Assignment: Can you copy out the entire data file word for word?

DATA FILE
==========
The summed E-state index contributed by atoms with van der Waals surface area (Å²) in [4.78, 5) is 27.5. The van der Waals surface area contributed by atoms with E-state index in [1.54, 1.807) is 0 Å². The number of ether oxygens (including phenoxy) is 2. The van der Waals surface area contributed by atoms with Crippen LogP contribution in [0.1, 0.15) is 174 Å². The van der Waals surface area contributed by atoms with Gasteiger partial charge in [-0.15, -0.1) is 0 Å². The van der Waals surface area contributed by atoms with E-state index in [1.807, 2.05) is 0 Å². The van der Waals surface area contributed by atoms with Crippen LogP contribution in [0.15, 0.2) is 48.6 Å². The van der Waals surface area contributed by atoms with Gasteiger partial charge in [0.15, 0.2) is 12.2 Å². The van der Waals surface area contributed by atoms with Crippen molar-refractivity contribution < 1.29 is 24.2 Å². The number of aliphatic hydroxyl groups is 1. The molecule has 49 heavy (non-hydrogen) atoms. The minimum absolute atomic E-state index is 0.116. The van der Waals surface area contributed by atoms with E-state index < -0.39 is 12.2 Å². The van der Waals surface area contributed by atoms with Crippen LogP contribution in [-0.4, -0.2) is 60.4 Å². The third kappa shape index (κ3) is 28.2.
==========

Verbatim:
The summed E-state index contributed by atoms with van der Waals surface area (Å²) in [4.78, 5) is 27.5. The van der Waals surface area contributed by atoms with E-state index in [1.54, 1.807) is 0 Å². The number of ether oxygens (including phenoxy) is 2. The van der Waals surface area contributed by atoms with Crippen LogP contribution in [0.1, 0.15) is 174 Å². The van der Waals surface area contributed by atoms with Gasteiger partial charge in [-0.15, -0.1) is 0 Å². The van der Waals surface area contributed by atoms with E-state index in [1.807, 2.05) is 0 Å². The van der Waals surface area contributed by atoms with Crippen LogP contribution in [0.15, 0.2) is 48.6 Å². The van der Waals surface area contributed by atoms with Gasteiger partial charge in [0.15, 0.2) is 12.2 Å². The van der Waals surface area contributed by atoms with Crippen molar-refractivity contribution < 1.29 is 24.2 Å². The number of aliphatic hydroxyl groups is 1. The molecule has 49 heavy (non-hydrogen) atoms. The minimum absolute atomic E-state index is 0.116. The van der Waals surface area contributed by atoms with E-state index < -0.39 is 12.2 Å². The van der Waals surface area contributed by atoms with Crippen LogP contribution in [-0.4, -0.2) is 60.4 Å². The third kappa shape index (κ3) is 28.2.